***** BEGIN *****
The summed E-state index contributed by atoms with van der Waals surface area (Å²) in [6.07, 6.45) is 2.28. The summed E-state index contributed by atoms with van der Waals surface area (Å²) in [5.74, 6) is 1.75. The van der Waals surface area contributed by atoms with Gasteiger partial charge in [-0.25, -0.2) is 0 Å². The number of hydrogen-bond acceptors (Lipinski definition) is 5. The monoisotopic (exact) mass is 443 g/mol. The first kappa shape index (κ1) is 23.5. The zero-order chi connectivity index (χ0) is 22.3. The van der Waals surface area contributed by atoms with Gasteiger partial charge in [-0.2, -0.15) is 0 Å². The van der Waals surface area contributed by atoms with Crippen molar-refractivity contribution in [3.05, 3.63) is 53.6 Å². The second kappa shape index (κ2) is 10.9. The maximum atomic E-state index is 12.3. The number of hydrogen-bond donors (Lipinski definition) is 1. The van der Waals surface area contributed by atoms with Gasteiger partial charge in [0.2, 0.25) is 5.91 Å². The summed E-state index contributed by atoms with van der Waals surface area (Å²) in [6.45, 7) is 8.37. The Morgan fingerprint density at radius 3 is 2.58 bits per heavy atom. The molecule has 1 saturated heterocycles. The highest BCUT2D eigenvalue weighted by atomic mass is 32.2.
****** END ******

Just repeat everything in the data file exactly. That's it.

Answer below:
The summed E-state index contributed by atoms with van der Waals surface area (Å²) in [6.07, 6.45) is 2.28. The summed E-state index contributed by atoms with van der Waals surface area (Å²) in [5.74, 6) is 1.75. The van der Waals surface area contributed by atoms with Gasteiger partial charge in [-0.25, -0.2) is 0 Å². The number of hydrogen-bond acceptors (Lipinski definition) is 5. The monoisotopic (exact) mass is 443 g/mol. The first kappa shape index (κ1) is 23.5. The zero-order chi connectivity index (χ0) is 22.3. The van der Waals surface area contributed by atoms with Gasteiger partial charge in [-0.2, -0.15) is 0 Å². The van der Waals surface area contributed by atoms with Crippen molar-refractivity contribution in [3.05, 3.63) is 53.6 Å². The second kappa shape index (κ2) is 10.9. The maximum atomic E-state index is 12.3. The number of hydrogen-bond donors (Lipinski definition) is 1. The van der Waals surface area contributed by atoms with Gasteiger partial charge in [0.2, 0.25) is 5.91 Å². The summed E-state index contributed by atoms with van der Waals surface area (Å²) in [6.45, 7) is 8.37. The Morgan fingerprint density at radius 3 is 2.58 bits per heavy atom. The molecule has 1 saturated heterocycles. The highest BCUT2D eigenvalue weighted by atomic mass is 32.2.